“It’ll be okay. Really, it will. We’ll get Gwennie raised great. We’ll be okay.” He moved toward Texanna, reaching out to touch the gap between her two front teeth with the tip of his little finger, something he’d often done in the early days of their relationship. They lay facing each other, Dan’s arm draped over her hip. Then Dan inched toward her. She thought of the uneaten fruit downstairs, wondered if Dan had tasted any, and then if he’d thought to wrap it up and put it away. Downstairs was a mess now. But the front of his body fit well against the front of hers. The temperature had cooled down after the rain, moderate enough now that tonight there was the potential for being naked and easy together.

Laura Gabel-Hartman is a native Floridian living in the Boston area. Her work has appeared in Carve Magazine, Feedback, and Rio Grande Review.

Photograph by Johnathan Crawford

People MAKE this happen

click to see who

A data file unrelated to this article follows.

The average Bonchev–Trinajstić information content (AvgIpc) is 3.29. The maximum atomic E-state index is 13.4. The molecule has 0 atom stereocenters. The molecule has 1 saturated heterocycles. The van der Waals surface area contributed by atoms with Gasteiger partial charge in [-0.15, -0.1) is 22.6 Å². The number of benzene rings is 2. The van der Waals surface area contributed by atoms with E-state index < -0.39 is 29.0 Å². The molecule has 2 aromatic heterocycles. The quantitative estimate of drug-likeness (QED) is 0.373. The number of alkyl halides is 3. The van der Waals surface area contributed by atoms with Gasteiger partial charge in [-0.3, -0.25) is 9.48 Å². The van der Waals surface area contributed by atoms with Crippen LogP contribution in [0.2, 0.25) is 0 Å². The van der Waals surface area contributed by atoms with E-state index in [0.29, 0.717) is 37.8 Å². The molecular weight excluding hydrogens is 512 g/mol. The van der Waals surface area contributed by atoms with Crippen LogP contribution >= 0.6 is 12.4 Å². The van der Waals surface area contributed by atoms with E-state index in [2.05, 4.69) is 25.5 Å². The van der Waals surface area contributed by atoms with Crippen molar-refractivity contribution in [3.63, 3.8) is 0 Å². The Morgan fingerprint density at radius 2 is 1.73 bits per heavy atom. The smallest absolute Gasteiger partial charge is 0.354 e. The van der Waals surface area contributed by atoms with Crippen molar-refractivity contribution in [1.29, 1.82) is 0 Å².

MAKE Magazine Publisher MAKE Literary Productions   Managing Editor Chamandeep Bains   Fiction Editor Kamilah Foreman   Nonfiction Editor Jessica Anne   Poetry Editor Joel Craig   Intercambio Poetry Editor Daniel Borzutzky   Intercambio Prose Editor Brenda Lozano   Latin American Art Portfolio Editor Alejandro Almanza Pereda   Reviews Editor Mark Molloy   Art Portfolio Editor Sarah Kramer   Creative Director Joshua Hauth, Hauthwares   Web Design Johnathan Crawford   Proofreader/Copy Editor Sarah Kramer   Associate Fiction Editors LC Fiore Kerstin Schaars   Contributing Editors Kyle Beachy Steffi Drewes Kathleen Rooney   LIT & LUZ FESTIVAL, 2016-17   Managing Director: Nuria Sheehan Co-directors: Sarah Dodson and Brenda Lozano Associate Artistic Directors: Daniel Borzutzky, Joel Craig, and Ireri Rivas Media Director: Jennifer Patiño Cervantes Production and Logistics: Stephanie Manriquez   Sound and Vision: Charly Garcia _________________________ MAKE Literary Productions, NFP Co-directors, Sarah Dodson and Joel Craig